President Trump lashed out Tuesday at Sen. Kirsten Gillibrand, D-N.Y., who is
“Lightweight Senator Kirsten Gillibrand, a total flunky for Chuck Schumer and someone who would come to my office ‘begging’ for campaign contributions not so long ago (and would do anything for them), is now in the ring fighting against Trump,” the president wrote on Twitter. “Very disloyal to Bill & Crooked-USED!”
“The insinuation in this tweet is clearly sexual and it’s demeaning to women,” BBC News anchor Katty Kay remarked.
“Are you really trying to bully, intimidate and slut-shame @SenGillibrand?” Sen. Elizabeth Warren tweeted. “Do you know who you’re picking a fight with? Good luck with that, @realDonaldTrump.”
Gillibrand responded in a tweet of her own.
“You cannot silence me or the millions of women who have gotten off the sidelines to speak out about the unfitness and shame you have brought to the Oval Office,” she tweeted.
Gillibrand also addressed Trump’s tweet at a press briefing on Capitol Hill.
“It was a sexist smear attempting to silence my voice, and I will not be silenced on this issue,” she told reporters. “Neither will the women who stood up to the president yesterday. And neither will the millions of women who have been marching since the Women’s March to stand up against policies they do not agree with.”
Gillibrand is one of at least 56 female lawmakers — all Democrats — calling for a congressional investigation into the allegations against Trump. On Monday, Gillibrand took it a step further, saying Trump should resign.
“President Trump has committed assault, according to these women, and those are very credible allegations of misconduct and criminal activity, and he should be fully investigated and he should resign,”
Three of Gillibrand’s male colleagues — Sens. Cory Booker, D-N.J., Ron Wyden, D-Ore., and Jeff Merkley, D-Ore. — joined her in calling for Trump’s resignation.
During the 2016 presidential campaign, more than a dozen women came forward, accusing the real estate mogul and former reality television star of sexual misconduct. Trump fiercely denied their claims, many of which emerged after the 2005 “Access Hollywood” tape was made public in October 2016. In the infamous tape, Trump boasted that his celebrity status allowed him to forcibly kiss and grope women.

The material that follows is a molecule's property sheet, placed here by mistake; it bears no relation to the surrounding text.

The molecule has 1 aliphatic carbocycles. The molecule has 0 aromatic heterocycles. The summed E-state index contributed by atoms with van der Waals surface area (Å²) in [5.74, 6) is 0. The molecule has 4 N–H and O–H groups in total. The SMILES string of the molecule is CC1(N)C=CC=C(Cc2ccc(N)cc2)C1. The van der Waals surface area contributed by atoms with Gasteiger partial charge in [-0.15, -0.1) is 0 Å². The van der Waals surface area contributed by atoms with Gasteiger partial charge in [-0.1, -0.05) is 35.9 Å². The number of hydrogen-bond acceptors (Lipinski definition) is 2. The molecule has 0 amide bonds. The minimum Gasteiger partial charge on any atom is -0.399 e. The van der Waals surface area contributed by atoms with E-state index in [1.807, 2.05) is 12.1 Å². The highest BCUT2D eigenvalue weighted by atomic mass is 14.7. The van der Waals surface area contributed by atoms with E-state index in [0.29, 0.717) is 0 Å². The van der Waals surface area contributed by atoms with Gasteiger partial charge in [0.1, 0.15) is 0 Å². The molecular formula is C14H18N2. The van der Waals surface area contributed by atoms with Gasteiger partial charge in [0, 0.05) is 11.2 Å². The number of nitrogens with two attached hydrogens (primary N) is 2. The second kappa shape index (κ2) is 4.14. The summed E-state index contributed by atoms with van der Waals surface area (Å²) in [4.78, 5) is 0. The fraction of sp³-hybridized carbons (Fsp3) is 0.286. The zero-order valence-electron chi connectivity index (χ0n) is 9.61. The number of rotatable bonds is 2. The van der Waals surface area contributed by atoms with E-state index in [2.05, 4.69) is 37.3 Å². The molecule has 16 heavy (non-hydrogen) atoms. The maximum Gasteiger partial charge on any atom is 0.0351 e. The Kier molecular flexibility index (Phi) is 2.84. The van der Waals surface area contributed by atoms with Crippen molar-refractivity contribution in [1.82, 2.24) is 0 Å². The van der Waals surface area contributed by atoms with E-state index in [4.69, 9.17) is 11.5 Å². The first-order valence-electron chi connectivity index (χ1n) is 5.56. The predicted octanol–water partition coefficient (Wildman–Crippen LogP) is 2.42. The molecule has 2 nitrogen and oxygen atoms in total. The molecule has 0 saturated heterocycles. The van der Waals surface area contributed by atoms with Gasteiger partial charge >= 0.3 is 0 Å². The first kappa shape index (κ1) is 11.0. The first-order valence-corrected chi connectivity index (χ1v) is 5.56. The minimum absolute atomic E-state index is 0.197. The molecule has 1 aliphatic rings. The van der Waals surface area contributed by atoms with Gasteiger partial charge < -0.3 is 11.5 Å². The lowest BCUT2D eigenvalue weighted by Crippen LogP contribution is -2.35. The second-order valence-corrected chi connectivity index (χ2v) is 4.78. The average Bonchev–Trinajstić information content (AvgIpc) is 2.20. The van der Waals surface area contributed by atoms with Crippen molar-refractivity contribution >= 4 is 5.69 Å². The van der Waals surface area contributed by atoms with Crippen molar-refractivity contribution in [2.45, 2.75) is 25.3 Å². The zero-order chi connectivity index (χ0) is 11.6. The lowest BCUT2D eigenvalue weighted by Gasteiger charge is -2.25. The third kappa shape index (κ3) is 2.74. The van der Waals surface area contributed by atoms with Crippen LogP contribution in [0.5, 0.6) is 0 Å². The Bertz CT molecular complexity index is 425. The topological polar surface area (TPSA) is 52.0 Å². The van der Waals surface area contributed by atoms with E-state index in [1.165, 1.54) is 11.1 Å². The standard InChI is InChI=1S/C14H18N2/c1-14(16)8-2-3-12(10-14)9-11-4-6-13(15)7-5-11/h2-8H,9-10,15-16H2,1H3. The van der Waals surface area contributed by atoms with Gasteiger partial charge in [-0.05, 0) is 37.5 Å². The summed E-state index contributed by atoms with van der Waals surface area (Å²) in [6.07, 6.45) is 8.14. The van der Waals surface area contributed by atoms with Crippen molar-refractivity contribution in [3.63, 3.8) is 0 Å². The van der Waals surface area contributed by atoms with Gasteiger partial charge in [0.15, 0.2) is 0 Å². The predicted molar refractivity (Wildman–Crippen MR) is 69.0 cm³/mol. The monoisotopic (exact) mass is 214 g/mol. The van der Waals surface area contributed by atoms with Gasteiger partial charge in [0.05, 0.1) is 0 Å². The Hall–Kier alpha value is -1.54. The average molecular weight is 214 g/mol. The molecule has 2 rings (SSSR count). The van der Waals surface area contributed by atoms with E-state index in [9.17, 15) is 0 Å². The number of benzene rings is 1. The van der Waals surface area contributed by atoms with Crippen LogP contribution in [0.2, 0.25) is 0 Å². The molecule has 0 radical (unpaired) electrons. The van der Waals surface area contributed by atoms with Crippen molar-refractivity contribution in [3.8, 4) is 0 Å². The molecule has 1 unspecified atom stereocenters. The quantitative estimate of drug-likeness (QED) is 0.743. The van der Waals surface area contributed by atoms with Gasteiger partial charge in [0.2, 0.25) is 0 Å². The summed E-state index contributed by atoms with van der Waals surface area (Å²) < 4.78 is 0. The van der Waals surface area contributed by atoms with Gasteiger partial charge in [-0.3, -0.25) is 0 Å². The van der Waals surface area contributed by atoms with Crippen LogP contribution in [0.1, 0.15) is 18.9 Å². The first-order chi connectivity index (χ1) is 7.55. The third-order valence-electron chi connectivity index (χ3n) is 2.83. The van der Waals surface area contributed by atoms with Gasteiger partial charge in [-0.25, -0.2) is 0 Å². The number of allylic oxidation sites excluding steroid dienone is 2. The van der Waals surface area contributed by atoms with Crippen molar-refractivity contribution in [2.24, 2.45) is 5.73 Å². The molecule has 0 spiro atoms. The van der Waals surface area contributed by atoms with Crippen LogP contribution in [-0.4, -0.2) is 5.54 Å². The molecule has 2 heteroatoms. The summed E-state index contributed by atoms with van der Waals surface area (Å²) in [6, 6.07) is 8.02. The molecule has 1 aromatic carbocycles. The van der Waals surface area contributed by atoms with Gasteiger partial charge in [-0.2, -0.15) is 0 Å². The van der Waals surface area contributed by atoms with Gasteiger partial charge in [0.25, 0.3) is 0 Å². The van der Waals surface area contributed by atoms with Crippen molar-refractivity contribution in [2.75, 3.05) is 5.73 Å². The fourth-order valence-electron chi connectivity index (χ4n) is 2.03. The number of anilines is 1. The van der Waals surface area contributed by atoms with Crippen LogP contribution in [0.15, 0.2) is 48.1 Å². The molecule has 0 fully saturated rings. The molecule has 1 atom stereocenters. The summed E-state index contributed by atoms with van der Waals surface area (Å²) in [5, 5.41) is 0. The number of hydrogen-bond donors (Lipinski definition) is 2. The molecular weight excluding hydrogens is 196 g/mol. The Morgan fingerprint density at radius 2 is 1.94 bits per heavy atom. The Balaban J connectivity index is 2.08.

Trump again denied the accusations on Tuesday.
“Despite thousands of hours wasted and many millions of dollars spent, the Democrats have been unable to show any collusion with Russia — so now they are moving on to the false accusations and fabricated stories of women who I don’t know and/or have never met,” Trump tweeted. “FAKE NEWS!”
Earlier Monday, three of the women who accused Trump during the campaign repeated their claims on Megyn Kelly’s morning NBC show and later at a news conference.
Samantha Holvey, a former Miss USA contestant who
“It was heartbreaking last year. We are private citizens,” Holvey told Kelly. “And for us to put ourselves out there, to try to show America who this man is, and especially how he views women, for them to say, ‘meh, we don’t care,’ it hurt. And so, now it’s just, like, all right, let’s try round two; the environment is different, let’s try again.”
Another Trump accuser, Melinda McGillivray, appeared on Kelly’s show Tuesday.
At the White House Monday, press secretary Sarah Sanders
“Look, the president has addressed these accusations directly and denied all of these allegations,” Sanders told reporters. “And this took place long before he was elected to be president. And the people of this country, at a decisive election, supported President Trump, and we feel like these allegations have been answered through that process.”
Not everyone in the Trump administration holds that view. On Sunday, U.S. Ambassador to the United Nations Nikki Haley said on CBS’ “Face The Nation” that the women who have accused Trump have every right to speak up.”
“They should be heard, and they should be dealt with,” Haley said.
According to the Associated Press, Haley’s comments “infuriated the president.”
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